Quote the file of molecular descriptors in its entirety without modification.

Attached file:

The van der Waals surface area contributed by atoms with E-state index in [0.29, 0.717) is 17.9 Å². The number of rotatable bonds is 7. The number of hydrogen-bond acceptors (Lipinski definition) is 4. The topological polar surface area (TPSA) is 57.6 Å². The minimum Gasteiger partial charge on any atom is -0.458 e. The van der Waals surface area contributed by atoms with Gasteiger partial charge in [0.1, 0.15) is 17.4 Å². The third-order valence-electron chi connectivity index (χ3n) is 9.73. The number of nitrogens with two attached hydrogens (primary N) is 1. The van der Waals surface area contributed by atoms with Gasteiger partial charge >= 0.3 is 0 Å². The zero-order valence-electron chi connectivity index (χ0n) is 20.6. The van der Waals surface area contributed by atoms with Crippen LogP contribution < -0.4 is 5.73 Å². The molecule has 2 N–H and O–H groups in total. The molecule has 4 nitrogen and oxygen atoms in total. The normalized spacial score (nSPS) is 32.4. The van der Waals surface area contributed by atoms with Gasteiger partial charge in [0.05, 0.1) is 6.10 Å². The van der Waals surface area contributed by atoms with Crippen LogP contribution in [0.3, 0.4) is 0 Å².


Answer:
The van der Waals surface area contributed by atoms with E-state index in [0.29, 0.717) is 17.9 Å². The number of rotatable bonds is 7. The number of hydrogen-bond acceptors (Lipinski definition) is 4. The topological polar surface area (TPSA) is 57.6 Å². The minimum Gasteiger partial charge on any atom is -0.458 e. The van der Waals surface area contributed by atoms with Gasteiger partial charge in [0.1, 0.15) is 17.4 Å². The third-order valence-electron chi connectivity index (χ3n) is 9.73. The number of nitrogens with two attached hydrogens (primary N) is 1. The van der Waals surface area contributed by atoms with Gasteiger partial charge >= 0.3 is 0 Å². The zero-order valence-electron chi connectivity index (χ0n) is 20.6. The van der Waals surface area contributed by atoms with Crippen LogP contribution < -0.4 is 5.73 Å². The molecule has 2 N–H and O–H groups in total. The molecule has 4 nitrogen and oxygen atoms in total. The normalized spacial score (nSPS) is 32.4. The van der Waals surface area contributed by atoms with Gasteiger partial charge in [0.05, 0.1) is 6.10 Å². The van der Waals surface area contributed by atoms with Crippen LogP contribution in [0.3, 0.4) is 0 Å².